Yield relates to the return on capital invested in a bond. When prices rise due to increased demand, yields fall and vice versa. The yield curve is a graph with the daily yields of U.S. Treasury securities plotted by maturity. The slope of the curve represents the difference between yields on short-dated bonds and long-dated bonds. Normally, it curves upward as investors demand higher yields to compensate for the risk of lending money over a longer period. This suggests that investors expect stronger growth in the future, with the prospect of rising inflation and higher interest rates.
The curve flattens when the rates converge because investors are willing to accept lower rates to keep their money invested in Treasuries for longer terms. A flat yield curve suggests that inflation and interest rates are expected to stay low for an extended period of time, signaling economic weakness.
Parts of the curve started inverting in late 2018, so the recent inversions were not completely unexpected. However, investors tend to focus on the spread between the broadly traded two-year and 10-year notes.4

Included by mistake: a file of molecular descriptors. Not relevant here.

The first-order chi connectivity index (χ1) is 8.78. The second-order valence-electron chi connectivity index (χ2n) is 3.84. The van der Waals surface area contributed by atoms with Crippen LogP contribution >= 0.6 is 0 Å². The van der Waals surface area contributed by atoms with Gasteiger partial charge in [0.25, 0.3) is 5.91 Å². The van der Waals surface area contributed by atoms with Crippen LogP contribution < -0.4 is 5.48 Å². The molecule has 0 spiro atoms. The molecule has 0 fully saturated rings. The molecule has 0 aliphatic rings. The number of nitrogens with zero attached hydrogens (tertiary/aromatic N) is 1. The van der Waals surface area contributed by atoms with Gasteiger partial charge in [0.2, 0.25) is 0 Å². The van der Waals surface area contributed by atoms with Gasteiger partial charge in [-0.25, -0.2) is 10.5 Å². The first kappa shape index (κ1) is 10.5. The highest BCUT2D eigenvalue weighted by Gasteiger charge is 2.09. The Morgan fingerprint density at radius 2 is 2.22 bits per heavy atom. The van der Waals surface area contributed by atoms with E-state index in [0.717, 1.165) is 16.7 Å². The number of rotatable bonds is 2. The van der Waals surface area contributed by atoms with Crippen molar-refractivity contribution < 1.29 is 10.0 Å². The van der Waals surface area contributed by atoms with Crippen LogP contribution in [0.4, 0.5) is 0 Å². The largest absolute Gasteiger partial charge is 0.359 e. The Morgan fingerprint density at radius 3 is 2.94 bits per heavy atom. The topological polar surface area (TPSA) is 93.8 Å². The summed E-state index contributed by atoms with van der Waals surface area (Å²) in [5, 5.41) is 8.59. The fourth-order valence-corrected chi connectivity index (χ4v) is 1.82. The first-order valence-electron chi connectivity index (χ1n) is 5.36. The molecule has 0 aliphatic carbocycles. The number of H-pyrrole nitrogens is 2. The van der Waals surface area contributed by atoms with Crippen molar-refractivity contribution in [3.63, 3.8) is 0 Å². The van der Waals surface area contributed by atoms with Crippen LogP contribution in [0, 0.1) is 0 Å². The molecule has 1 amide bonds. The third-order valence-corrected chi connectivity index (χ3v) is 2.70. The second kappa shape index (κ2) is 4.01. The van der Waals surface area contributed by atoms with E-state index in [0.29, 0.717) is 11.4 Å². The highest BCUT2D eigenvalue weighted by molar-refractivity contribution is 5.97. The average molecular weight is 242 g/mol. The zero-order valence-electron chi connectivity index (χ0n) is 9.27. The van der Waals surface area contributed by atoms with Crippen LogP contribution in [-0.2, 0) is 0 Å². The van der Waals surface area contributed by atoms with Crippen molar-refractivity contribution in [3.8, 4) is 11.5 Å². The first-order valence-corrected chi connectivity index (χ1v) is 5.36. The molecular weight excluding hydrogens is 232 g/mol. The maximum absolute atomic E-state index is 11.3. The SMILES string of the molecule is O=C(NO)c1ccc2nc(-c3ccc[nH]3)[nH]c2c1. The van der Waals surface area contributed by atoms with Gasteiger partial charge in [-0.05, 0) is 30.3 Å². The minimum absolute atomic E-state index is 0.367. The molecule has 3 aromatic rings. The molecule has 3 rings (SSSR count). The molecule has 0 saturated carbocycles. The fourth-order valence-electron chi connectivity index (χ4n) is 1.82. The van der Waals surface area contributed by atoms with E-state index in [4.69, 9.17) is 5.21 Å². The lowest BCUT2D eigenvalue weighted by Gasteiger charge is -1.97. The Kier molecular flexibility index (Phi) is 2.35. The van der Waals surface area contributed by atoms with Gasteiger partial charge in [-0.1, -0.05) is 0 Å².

An inversion of the two-year and 10-year notes has occurred before each recession over the past 50 years, with only one “false positive” in that time. It does not indicate timing or severity but has reliably predicted a recession within the next one to two years. A recent Federal Reserve study suggested that an inversion of the three-month and 10-year Treasuries — which occurred in March and May 2019 — is an even more reliable indicator, predicting a recession in about 12 months.5
Some analysts believe that the yield curve may no longer be a reliable indicator due to the Federal Reserve’s unprecedented balance sheet of Treasury securities — originally built to increase the money supply as an antidote to the Great Recession. Although the Fed has trimmed the balance sheet, it continues to buy bonds in large quantities to replace maturing securities. This reduces the supply of Treasuries and increases pressure on yields when demand rises, as it has in recent months.6
At the same time, the Fed has consistently raised its benchmark federal funds rate over the last three years in response to a stronger U.S. economy, while other central banks have kept their policy rates near or below zero in an effort to stimulate their sluggish economies. This has raised yields on short-term Treasuries, which are more directly affected by the funds rate, while increasing global demand for longer-term Treasuries. Even at lower rates, U.S. Treasuries offer relatively safe yields that cannot be obtained elsewhere.7